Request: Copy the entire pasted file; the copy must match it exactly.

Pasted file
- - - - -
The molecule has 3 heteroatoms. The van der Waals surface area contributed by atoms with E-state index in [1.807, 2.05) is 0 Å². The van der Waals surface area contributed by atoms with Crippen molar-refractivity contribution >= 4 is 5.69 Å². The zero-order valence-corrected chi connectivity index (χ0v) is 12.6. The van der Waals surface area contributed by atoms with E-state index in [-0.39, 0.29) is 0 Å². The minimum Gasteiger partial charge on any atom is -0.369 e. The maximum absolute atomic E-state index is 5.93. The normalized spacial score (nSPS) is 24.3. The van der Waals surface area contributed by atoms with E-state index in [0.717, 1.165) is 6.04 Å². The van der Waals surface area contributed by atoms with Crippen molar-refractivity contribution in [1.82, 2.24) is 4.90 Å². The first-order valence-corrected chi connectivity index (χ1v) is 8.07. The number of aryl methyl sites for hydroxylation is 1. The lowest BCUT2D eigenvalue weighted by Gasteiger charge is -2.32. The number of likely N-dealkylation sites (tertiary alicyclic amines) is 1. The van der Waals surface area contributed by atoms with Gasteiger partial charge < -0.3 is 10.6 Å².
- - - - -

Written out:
The molecule has 3 heteroatoms. The van der Waals surface area contributed by atoms with E-state index in [1.807, 2.05) is 0 Å². The van der Waals surface area contributed by atoms with Crippen molar-refractivity contribution >= 4 is 5.69 Å². The zero-order valence-corrected chi connectivity index (χ0v) is 12.6. The van der Waals surface area contributed by atoms with E-state index in [-0.39, 0.29) is 0 Å². The minimum Gasteiger partial charge on any atom is -0.369 e. The maximum absolute atomic E-state index is 5.93. The normalized spacial score (nSPS) is 24.3. The van der Waals surface area contributed by atoms with E-state index in [0.717, 1.165) is 6.04 Å². The van der Waals surface area contributed by atoms with Crippen molar-refractivity contribution in [1.82, 2.24) is 4.90 Å². The first-order valence-corrected chi connectivity index (χ1v) is 8.07. The number of aryl methyl sites for hydroxylation is 1. The lowest BCUT2D eigenvalue weighted by Gasteiger charge is -2.32. The number of likely N-dealkylation sites (tertiary alicyclic amines) is 1. The van der Waals surface area contributed by atoms with Gasteiger partial charge < -0.3 is 10.6 Å².